The Prelinger Archives house what some have called “the first 35 mm film ever that has come to light.” Cable Car Ride on Market Street, 1905-1906, Before and After Earth Quake shows what San Francisco, California looked like while Dr. Harvey Wiley was preparing to enforce the Pure Food and Drug Act that President Theodore Roosevelt signed into law on June 30, 1906. Notice the variety of transportation in use. Cable cars and new fangled automobiles zip by, but so do horses and bicycles, and pedestrians who seem to have no fear of darting between moving vehicles with reckless abandon. No road rules, no worries.
This upload by Ron Wininger featuring a fitting soundtrack is my favorite version to watch:
Interestingly enough, back on the East Coast, Wiley was only the third person to own and drive an automobile in Washington, D.C. a few years later. “This car had the distinction of being the victim of the first automobile accident in the city of Washington,” wrote Wiley in his autobiography.
“I had started to cross Pennsylvania Avenue at Thirteenth Street, when I stopped to allow a street-car to go by. Coming down the Avenue from the east was a delivery wagon, the driver of which was looking back, talking with someone behind him, and did not see me there in my automobile. He was driving along with great speed and struck me amidships. Before he stopped his horses the wagon-tongue had passed between my right arm and my body, fortunately not seriously injuring either, but bruising both to some extent. But the car was fairly well demolished. He was the first ‘hit and run’ driver in Washington. He backed his horses away and never said: ‘I am sorry,’ ‘Are you hurt?’ or ‘Good-by,’ but drove away at the same furious speed. All the papers in the city the next morning had head-lines and articles about the accident. One of the articles described me as trying to climb a horse.”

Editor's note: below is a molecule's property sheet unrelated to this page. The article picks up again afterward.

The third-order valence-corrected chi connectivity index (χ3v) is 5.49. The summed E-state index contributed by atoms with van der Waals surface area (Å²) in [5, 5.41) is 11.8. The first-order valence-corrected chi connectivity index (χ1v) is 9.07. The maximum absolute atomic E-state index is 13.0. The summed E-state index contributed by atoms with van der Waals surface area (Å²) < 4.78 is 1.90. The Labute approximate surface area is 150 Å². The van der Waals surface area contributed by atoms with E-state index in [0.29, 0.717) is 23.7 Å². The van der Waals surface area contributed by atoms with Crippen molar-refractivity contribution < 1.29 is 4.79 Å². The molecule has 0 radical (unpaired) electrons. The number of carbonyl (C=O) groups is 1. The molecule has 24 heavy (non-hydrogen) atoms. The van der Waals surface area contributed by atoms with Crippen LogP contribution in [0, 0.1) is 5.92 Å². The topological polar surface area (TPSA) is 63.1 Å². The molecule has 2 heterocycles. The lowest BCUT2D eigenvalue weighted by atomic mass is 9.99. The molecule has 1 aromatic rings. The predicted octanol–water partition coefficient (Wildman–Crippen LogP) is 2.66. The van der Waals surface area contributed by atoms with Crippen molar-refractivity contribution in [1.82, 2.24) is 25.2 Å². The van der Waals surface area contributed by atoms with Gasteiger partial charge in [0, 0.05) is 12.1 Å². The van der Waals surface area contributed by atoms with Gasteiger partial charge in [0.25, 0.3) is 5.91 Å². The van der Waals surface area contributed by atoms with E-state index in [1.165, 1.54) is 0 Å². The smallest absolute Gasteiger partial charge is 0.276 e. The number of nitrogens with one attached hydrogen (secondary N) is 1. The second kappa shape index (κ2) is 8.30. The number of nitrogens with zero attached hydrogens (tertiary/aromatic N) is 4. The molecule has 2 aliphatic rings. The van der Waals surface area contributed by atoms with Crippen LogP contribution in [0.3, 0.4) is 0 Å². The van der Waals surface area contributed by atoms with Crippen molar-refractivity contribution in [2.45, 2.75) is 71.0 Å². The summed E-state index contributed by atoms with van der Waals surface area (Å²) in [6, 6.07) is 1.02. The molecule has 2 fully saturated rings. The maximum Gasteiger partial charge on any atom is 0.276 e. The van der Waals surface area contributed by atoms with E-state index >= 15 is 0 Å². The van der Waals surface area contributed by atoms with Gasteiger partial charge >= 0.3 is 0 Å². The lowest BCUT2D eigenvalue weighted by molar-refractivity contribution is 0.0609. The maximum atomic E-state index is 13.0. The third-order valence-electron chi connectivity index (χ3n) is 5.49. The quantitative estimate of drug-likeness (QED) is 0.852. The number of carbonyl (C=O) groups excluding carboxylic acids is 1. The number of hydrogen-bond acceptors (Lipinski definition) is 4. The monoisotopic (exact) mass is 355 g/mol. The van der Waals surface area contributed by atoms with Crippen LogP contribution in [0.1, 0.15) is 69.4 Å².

The San Francisco imagery in the aforementioned footage makes this scene quite imaginable!
It was at that time when Wiley, ever the renaissance man, wrote a poem about his appreciation for automobiles:
OH, HOW I LONG FOR THE SCENT OF THE GASOLINE AT THE FRONT DOOR
O talk not to me of the strident musk
With the scent that never dies;
And tell me not of the odors, at dusk,
Which from new-mown fields arise.
I have found an aroma far more divine
Than all in the world, I ween;
And one for which I shall always pine,
‘Tis the fragrant gasoline.
I love, for aye, the whiz of the wheels
And the whir of the dashing car;
My postulant heart in its pulses feels
The joy of the jolt and jar.
I love the honk of the chauffeur’s horn,
It is music to my soul.
And the dash up the road at early morn,
With a breakfast as its goal.
The odors that rise with the morning sun
From the roses so rarely seen,
Are sweet, but of joys there is only one;
‘Tis the scent of the gasoline.
I have heard the praises of attar rose,
Of the perfume of Eau de Cologne;
Of the breeze which from redolent Cathay blows,
Of the spices of fragrant Ceylon.
But the sweetest of all, I can truly say,
(Can you doubt, after this, what I mean?)
Is the fragrance which follows the horseless shay,
The Glory of Gasoline.